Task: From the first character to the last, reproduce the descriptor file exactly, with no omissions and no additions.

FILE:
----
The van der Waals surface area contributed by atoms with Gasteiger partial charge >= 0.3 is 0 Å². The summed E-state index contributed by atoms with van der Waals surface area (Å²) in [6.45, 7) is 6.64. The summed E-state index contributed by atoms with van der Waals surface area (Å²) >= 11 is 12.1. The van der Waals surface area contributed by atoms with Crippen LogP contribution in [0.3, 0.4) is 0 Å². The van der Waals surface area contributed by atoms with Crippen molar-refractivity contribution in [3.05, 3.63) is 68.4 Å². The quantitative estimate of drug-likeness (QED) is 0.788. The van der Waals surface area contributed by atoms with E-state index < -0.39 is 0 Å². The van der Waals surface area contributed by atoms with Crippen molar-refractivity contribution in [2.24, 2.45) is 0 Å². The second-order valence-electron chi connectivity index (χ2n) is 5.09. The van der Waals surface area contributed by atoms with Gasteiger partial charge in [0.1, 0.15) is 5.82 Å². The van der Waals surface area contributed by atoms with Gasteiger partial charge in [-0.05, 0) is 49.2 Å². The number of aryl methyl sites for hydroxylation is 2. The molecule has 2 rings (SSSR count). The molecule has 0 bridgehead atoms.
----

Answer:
The van der Waals surface area contributed by atoms with Gasteiger partial charge >= 0.3 is 0 Å². The summed E-state index contributed by atoms with van der Waals surface area (Å²) in [6.45, 7) is 6.64. The summed E-state index contributed by atoms with van der Waals surface area (Å²) >= 11 is 12.1. The van der Waals surface area contributed by atoms with Crippen LogP contribution in [0.3, 0.4) is 0 Å². The van der Waals surface area contributed by atoms with Crippen molar-refractivity contribution in [3.05, 3.63) is 68.4 Å². The quantitative estimate of drug-likeness (QED) is 0.788. The van der Waals surface area contributed by atoms with E-state index < -0.39 is 0 Å². The van der Waals surface area contributed by atoms with Crippen molar-refractivity contribution in [2.24, 2.45) is 0 Å². The second-order valence-electron chi connectivity index (χ2n) is 5.09. The van der Waals surface area contributed by atoms with Gasteiger partial charge in [0.1, 0.15) is 5.82 Å². The van der Waals surface area contributed by atoms with Gasteiger partial charge in [-0.05, 0) is 49.2 Å². The number of aryl methyl sites for hydroxylation is 2. The molecule has 2 rings (SSSR count). The molecule has 0 bridgehead atoms.